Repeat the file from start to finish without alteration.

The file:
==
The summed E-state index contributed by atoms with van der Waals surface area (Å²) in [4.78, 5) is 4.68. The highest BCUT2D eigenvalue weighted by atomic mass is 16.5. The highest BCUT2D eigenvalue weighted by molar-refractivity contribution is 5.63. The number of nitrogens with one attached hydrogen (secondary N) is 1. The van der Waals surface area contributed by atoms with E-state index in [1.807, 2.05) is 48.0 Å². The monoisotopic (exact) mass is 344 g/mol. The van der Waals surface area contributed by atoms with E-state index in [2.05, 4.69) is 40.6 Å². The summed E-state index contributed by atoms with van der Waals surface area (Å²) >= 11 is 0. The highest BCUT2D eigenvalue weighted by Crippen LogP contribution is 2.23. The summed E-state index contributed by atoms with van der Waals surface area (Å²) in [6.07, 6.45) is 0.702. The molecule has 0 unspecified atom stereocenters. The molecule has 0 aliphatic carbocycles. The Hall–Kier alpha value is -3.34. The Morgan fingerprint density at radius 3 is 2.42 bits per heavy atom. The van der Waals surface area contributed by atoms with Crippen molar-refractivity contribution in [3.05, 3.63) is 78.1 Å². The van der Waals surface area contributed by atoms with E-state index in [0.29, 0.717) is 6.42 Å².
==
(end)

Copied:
The summed E-state index contributed by atoms with van der Waals surface area (Å²) in [4.78, 5) is 4.68. The highest BCUT2D eigenvalue weighted by atomic mass is 16.5. The highest BCUT2D eigenvalue weighted by molar-refractivity contribution is 5.63. The number of nitrogens with one attached hydrogen (secondary N) is 1. The van der Waals surface area contributed by atoms with E-state index in [1.807, 2.05) is 48.0 Å². The monoisotopic (exact) mass is 344 g/mol. The van der Waals surface area contributed by atoms with E-state index in [2.05, 4.69) is 40.6 Å². The summed E-state index contributed by atoms with van der Waals surface area (Å²) >= 11 is 0. The highest BCUT2D eigenvalue weighted by Crippen LogP contribution is 2.23. The summed E-state index contributed by atoms with van der Waals surface area (Å²) in [6.07, 6.45) is 0.702. The molecule has 0 unspecified atom stereocenters. The molecule has 0 aliphatic carbocycles. The Hall–Kier alpha value is -3.34. The Morgan fingerprint density at radius 3 is 2.42 bits per heavy atom. The van der Waals surface area contributed by atoms with Crippen molar-refractivity contribution in [3.05, 3.63) is 78.1 Å². The van der Waals surface area contributed by atoms with E-state index in [0.29, 0.717) is 6.42 Å².